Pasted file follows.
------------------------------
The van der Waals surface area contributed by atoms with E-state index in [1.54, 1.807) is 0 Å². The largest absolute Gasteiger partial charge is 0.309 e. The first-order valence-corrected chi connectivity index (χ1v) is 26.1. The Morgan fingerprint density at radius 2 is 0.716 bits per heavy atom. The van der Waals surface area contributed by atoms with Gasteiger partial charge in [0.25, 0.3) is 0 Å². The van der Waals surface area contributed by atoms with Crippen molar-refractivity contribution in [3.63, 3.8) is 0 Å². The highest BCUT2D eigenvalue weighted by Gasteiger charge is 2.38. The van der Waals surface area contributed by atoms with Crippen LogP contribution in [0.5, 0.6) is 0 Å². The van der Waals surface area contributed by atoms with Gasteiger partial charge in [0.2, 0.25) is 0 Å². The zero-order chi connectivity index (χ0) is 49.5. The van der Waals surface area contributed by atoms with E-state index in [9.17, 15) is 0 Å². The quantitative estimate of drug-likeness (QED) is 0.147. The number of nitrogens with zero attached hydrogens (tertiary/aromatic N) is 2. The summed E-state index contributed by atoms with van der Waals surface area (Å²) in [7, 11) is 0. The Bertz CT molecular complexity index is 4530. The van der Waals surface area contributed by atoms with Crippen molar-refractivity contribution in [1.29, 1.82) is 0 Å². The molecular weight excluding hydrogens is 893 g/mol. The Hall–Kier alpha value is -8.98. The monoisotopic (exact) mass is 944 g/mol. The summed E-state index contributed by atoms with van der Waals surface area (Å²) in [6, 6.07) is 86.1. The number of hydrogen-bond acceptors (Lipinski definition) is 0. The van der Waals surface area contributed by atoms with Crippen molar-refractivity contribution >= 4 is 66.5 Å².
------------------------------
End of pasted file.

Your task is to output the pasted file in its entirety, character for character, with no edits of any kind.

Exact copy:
The van der Waals surface area contributed by atoms with E-state index in [1.54, 1.807) is 0 Å². The largest absolute Gasteiger partial charge is 0.309 e. The first-order valence-corrected chi connectivity index (χ1v) is 26.1. The Morgan fingerprint density at radius 2 is 0.716 bits per heavy atom. The van der Waals surface area contributed by atoms with Gasteiger partial charge in [0.25, 0.3) is 0 Å². The van der Waals surface area contributed by atoms with Crippen molar-refractivity contribution in [3.63, 3.8) is 0 Å². The highest BCUT2D eigenvalue weighted by Gasteiger charge is 2.38. The van der Waals surface area contributed by atoms with Crippen LogP contribution in [0.5, 0.6) is 0 Å². The van der Waals surface area contributed by atoms with Gasteiger partial charge in [0.2, 0.25) is 0 Å². The zero-order chi connectivity index (χ0) is 49.5. The van der Waals surface area contributed by atoms with E-state index in [9.17, 15) is 0 Å². The quantitative estimate of drug-likeness (QED) is 0.147. The number of nitrogens with zero attached hydrogens (tertiary/aromatic N) is 2. The summed E-state index contributed by atoms with van der Waals surface area (Å²) in [7, 11) is 0. The Bertz CT molecular complexity index is 4530. The van der Waals surface area contributed by atoms with Crippen molar-refractivity contribution in [1.29, 1.82) is 0 Å². The molecular weight excluding hydrogens is 893 g/mol. The Hall–Kier alpha value is -8.98. The monoisotopic (exact) mass is 944 g/mol. The summed E-state index contributed by atoms with van der Waals surface area (Å²) in [6, 6.07) is 86.1. The number of hydrogen-bond acceptors (Lipinski definition) is 0. The van der Waals surface area contributed by atoms with Crippen molar-refractivity contribution >= 4 is 66.5 Å².